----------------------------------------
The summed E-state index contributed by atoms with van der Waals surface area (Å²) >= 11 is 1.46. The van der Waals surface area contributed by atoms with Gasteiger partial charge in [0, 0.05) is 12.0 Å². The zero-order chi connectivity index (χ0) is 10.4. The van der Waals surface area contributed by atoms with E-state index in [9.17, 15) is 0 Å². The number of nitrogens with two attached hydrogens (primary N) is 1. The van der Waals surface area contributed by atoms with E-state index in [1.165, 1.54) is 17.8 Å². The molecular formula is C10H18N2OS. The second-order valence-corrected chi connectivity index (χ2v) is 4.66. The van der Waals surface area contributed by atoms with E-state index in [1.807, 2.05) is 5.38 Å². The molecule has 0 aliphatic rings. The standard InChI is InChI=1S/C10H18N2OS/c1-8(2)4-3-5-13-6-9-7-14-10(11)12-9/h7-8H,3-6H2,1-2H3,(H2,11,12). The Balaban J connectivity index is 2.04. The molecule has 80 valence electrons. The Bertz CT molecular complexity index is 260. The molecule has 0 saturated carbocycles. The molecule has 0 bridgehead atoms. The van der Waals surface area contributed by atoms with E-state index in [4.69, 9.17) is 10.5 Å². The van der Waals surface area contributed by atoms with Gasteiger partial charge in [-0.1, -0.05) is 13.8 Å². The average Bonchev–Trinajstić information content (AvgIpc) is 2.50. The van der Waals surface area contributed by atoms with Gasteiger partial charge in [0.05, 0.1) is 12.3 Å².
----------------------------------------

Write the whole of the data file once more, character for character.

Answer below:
The summed E-state index contributed by atoms with van der Waals surface area (Å²) >= 11 is 1.46. The van der Waals surface area contributed by atoms with Gasteiger partial charge in [0, 0.05) is 12.0 Å². The zero-order chi connectivity index (χ0) is 10.4. The van der Waals surface area contributed by atoms with E-state index in [9.17, 15) is 0 Å². The number of nitrogens with two attached hydrogens (primary N) is 1. The van der Waals surface area contributed by atoms with E-state index in [1.165, 1.54) is 17.8 Å². The molecular formula is C10H18N2OS. The second-order valence-corrected chi connectivity index (χ2v) is 4.66. The van der Waals surface area contributed by atoms with E-state index in [1.807, 2.05) is 5.38 Å². The molecule has 0 aliphatic rings. The standard InChI is InChI=1S/C10H18N2OS/c1-8(2)4-3-5-13-6-9-7-14-10(11)12-9/h7-8H,3-6H2,1-2H3,(H2,11,12). The Balaban J connectivity index is 2.04. The molecule has 80 valence electrons. The Bertz CT molecular complexity index is 260. The molecule has 0 saturated carbocycles. The molecule has 0 bridgehead atoms. The van der Waals surface area contributed by atoms with E-state index in [4.69, 9.17) is 10.5 Å². The van der Waals surface area contributed by atoms with Gasteiger partial charge in [-0.1, -0.05) is 13.8 Å². The average Bonchev–Trinajstić information content (AvgIpc) is 2.50. The van der Waals surface area contributed by atoms with Gasteiger partial charge in [0.05, 0.1) is 12.3 Å².